Disney Sparks Backlash For Hiking Prices While Paying CEO $25 Million & Claiming It Can't Afford To Pay Striking Actors & Writers — 'Pure Corporate Greed'

Many criticized Disney CEO Bob Iger for raising prices on consumers while being worth $690,000,000.

Disney CEO Bob iger, disney+ and hulu logos, striking actors and writers, tweet about disney hiking prices Koshiro K, Silvia Elizabeth Pangaro, 200dgr, Ringo Chiu / Shutterstock.com; @GunnelsWarren / Twitter; Canva Pro

Disney hasn't exactly been developing a great reputation recently among those who support the ongoing strikes by actors' union SAG-AFTRA and writers' union WGA. But the company's recent decision to up its prices has made people even angrier.

The news of Disney hiking prices on Disney+ and Hulu while paying its CEO Bob Iger $25 million has sparked angry backlash.

Disney recently announced that it will be upping the ad-free subscription prices to its Disney+ and Hulu streaming platforms by $3 each in the coming months, taking Disney+ from $10.99 to $13.99 and Hulu from $14.99 to a staggering $17.99 beginning in October. 


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The changes come as Disney's third-quarter earnings report showed a decline in revenue in every part of the company except for theme parks. CEO Bob Iger said that the price hike is meant to compel people toward its ad-supported option, as subscriptions overall have fallen and Disney+ has yet to turn a profit.


Iger stopped short of blaming any of these fiscal problems on the ongoing strikes by SAG-AFTRA and the WGA, who as explained below, are fighting for fair pay and residuals and against studios' and streamers' plans to replace them entirely with AI.



But he did call the strike activity "frankly, very disruptive" in an interview last month in which he claimed to have "deep respect" for “the creative community [of] actors, writers, animators, directors, and producers." This is at complete odds with what Iger has previously said about the strikes, however.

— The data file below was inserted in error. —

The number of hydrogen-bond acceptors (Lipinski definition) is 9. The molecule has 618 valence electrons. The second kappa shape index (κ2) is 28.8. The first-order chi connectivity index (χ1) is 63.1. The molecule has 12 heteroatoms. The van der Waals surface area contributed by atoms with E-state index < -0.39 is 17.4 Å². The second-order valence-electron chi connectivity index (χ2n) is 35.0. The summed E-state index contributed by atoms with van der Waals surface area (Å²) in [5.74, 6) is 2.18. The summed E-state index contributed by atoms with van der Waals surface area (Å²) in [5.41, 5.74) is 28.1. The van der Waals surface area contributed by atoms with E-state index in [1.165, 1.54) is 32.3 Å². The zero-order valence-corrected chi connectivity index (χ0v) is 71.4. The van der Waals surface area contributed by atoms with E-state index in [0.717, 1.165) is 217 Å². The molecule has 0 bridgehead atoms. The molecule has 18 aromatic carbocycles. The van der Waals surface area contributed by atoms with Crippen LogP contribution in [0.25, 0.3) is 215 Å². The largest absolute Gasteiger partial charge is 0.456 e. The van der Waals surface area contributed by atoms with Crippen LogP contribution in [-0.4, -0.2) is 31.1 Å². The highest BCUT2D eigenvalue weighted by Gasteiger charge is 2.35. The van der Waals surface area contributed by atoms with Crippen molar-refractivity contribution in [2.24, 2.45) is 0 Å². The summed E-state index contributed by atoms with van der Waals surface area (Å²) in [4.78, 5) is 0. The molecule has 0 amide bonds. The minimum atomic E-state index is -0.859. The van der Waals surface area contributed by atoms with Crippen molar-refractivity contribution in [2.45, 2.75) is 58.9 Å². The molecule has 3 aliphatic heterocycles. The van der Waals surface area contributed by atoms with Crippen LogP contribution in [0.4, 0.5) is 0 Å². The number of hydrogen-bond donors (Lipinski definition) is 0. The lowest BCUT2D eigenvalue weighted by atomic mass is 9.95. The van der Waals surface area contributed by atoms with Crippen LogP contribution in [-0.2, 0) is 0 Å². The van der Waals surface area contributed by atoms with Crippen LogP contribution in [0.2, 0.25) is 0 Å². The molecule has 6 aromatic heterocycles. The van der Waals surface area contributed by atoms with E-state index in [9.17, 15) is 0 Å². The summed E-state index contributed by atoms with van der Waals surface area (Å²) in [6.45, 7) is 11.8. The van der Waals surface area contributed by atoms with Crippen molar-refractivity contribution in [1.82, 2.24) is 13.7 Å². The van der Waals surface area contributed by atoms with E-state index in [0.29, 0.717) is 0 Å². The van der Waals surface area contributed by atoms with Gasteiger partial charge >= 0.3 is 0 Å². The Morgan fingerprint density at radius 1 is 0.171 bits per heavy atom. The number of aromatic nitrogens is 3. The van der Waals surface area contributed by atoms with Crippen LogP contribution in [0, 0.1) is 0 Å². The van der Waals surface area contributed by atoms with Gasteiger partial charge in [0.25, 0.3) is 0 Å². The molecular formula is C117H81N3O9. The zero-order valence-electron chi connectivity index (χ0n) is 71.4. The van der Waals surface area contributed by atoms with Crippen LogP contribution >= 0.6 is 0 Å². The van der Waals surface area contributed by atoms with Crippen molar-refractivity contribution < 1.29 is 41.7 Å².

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Many find Disney hiking prices while refusing to fairly pay actors and writers and paying Iger exorbitant sums of money to be indefensible.

According to Forbes, Bog Iger's net worth is approximately $690,000,000 as of 2019 — and that's before the $100 million he's earned in the four years since. His holding that stratospheric level of wealth while openly admitting to trying to gouge customers with new price hikes has infuriated many people online.

Several people have pointed out that while Iger makes $25 million a year, the vast majority — nearly 87% — of actors don't even earn enough to make the $26,400 per year threshold to qualify for SAG-AFTRA's health insurance. 


Meanwhile, Disney and other enormous entertainment companies like it have made frankly shocking demands of actors and writers, including proposals that would allow them to use writers' work and actors' faces in perpetuity via Artificial Intelligence technology for a one-time payment. 

Contrary to popular belief, being an actor or writer in Hollywood is a working-class job at best for all but the luckiest few household names, with even many household names themselves routinely receiving residual checks amounting to less than a dollar.

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Studio and streamer heads like Bob Iger, however, claim they must raise prices and cannot afford to pay actors because of the ways the entertainment industry has changed.

The entertainment industry is struggling to turn the record profits it used to — or in some cases, any profit at all, amid the changes that technology and the pandemic have wrought on its business.


But it's impossible not to notice certain details that poke holes in Hollywood CEOs' claims, like Iger calling actors' and writers' demands to be paid fairly and not exploited in perpetuity by AI "not realistic" while drawing a $25 million salary — and saying so in an interview filmed in the ultra-elite resort town of Sun Valley, Idaho, no less.

Then there's the anonymous studio executive who openly admitted to Hollywood news site Deadline that studios' and streamers' goal "is to allow [the SAG-AFTRA and WGA strikes] to drag on until union members start losing their apartments and losing their houses." That vindictive ploy is apparently working — actor Billy Porter recently said he plans to put his house up for sale due to the lack of work.

Moves like these have struck many as being motivated by more than just worries about the economic headwinds of the entertainment industry, like vengeance and good old-fashioned corporate greed. 


Now, in Disney's case, it seems Iger plans to pass his company's financial problems onto consumers, too. Never mind that Disney's company-wide subscriber-loss problems could largely be fixed by simply agreeing to fairly pay actors and writers and getting the lights turned back on in Hollywood. But of course, that would probably require him to take a pay cut on his $25 million salary. Heaven forbid.

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John Sundholm is a news and entertainment writer who covers pop culture, social justice and human interest topics.